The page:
UK property developers under pressure to fund removal of unsafe cladding

property investment

On 10 January 2022, Michael Gove, the Secretary of State for Levelling up, Housing and Communities, issued a statement regarding the removal of unsafe cladding. Previously announced plans to tackle the cladding problems led to significant gaps in funding. This meant that leaseholders of buildings between 11 m and 12 m in height were being forced to fund their own remedial work. As many could not afford the considerable cost, they have been trapped with properties proving impossible to sell. However, things are changing! 

Michael Gove sets out voluntary scheme 

While the scheme announced by the UK government is “voluntary”, the undertone was different. The industry has to agree on a voluntary scheme, or further regulations would be introduced. In negotiations expected to last until the end of March 2022, the property development industry is being asked to:- 

  • Make voluntary contributions to a dedicated cladding remediation fund which will total £4 billion
  • Self-fund the replacement of cladding and any additional remediation work on properties they have been involved in over the last 30 years, between the height of 11 m and 18 m
  • Provide comprehensive details of all buildings over 11 m in height with historic safety defects, covering the last 30 years 

It appears that the UK government would prefer to introduce a “voluntary” scheme rather than new legislation. The issue will be “debated” via roundtable discussions, bringing together 20 of the largest housebuilders in the UK and associated trade bodies. The property industry is now stuck between a rock and a hard place. 

What will the government do if negotiations fail?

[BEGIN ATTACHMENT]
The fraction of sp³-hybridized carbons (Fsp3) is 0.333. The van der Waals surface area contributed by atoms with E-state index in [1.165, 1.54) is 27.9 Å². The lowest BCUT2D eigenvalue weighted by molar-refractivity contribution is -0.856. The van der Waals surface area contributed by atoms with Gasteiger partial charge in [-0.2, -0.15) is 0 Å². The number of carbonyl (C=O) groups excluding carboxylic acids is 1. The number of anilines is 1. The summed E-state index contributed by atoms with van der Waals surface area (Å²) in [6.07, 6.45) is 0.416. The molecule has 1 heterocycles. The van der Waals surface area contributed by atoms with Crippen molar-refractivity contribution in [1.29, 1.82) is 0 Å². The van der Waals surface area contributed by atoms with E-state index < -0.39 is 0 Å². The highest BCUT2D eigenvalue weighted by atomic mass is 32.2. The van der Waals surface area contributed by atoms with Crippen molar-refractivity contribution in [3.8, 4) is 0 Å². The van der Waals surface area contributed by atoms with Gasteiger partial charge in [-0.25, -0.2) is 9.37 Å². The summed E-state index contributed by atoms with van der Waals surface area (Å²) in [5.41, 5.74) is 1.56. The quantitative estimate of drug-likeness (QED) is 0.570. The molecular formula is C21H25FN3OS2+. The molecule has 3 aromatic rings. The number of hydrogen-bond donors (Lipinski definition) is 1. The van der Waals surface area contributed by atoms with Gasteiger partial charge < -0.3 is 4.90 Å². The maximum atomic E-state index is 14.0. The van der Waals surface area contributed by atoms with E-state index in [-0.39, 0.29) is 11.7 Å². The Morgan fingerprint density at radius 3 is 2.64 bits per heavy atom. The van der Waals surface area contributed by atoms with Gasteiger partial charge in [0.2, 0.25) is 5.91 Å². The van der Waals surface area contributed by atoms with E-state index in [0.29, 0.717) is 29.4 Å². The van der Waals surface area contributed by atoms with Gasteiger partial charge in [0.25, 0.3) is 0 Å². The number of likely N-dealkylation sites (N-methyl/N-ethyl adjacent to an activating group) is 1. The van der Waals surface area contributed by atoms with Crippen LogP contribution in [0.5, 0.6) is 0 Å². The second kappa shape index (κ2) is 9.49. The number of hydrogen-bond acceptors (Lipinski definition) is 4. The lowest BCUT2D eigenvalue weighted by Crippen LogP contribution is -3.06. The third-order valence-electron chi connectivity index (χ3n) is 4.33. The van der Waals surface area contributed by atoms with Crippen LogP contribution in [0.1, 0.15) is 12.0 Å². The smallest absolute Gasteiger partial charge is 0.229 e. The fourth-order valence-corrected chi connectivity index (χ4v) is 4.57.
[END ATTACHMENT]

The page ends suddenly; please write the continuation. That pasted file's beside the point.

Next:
Already, we have seen a number of the UK’s largest housebuilders announcing funding being put to one side to cover cladding removal and remedial work. However, while this would indicate the industry has accepted the government’s “voluntary” proposals, nothing is yet set in stone. 

If an agreement is not forthcoming, the government has confirmed further action would be taken such as:- 

  • Restricting access to government funding/future procurement for individual companies
  • Greater use of planning powers
  • Pursuing property development companies through the courts
  • Introducing new formal legislation 

The UK government has been under extreme pressure since the Grenfell Tower fire in 2017. Even though funding was made available before the recent announcement, it was nowhere near enough to cover all the remedial work required. Consequently, there has been enormous pressure on the UK government to push property developers to pay for the vital repairs to defective properties they built. As a result, the vast financial burden to replace dangerous cladding has been removed from leaseholders and taxpayers. 

Relationships are now strained 

From the outside looking in, many observers are unsure why the industry is so reluctant to replace substandard cladding. After all, this sector has proved to be hugely profitable and received billions of pounds in government assistance during difficult times. On the flip side of the coin, developers will point to the fact that those buildings requiring remedial work were built within building regulations at the time. 

There are now fears that the industry will not cooperate with the UK government when attempting to achieve ambitious new home build targets. However, it is debatable whether the sector would effectively shoot itself in the foot by not cooperating. 

Conclusion 

The UK government has been under intense pressure to provide more funding to remove unsafe cladding and additional remedial work. The initial funding programme had been welcomed but was well short of that required. After only a few days in his new role, Michael Gove decided it was time to take further action, making property developers’ pay for work required. Unfortunately, his language was incredibly blunt, which has not gone down well with the property development industry. 

Will this, albeit populist, policy come back to bite the UK government on the backside when they next need help from the property development industry?

Written by Julie Hanson

Julie is passionate about property – development, investment and portfolio planning. Along with husband Alec, Julie is actively building a property portfolio while helping others to do the same.

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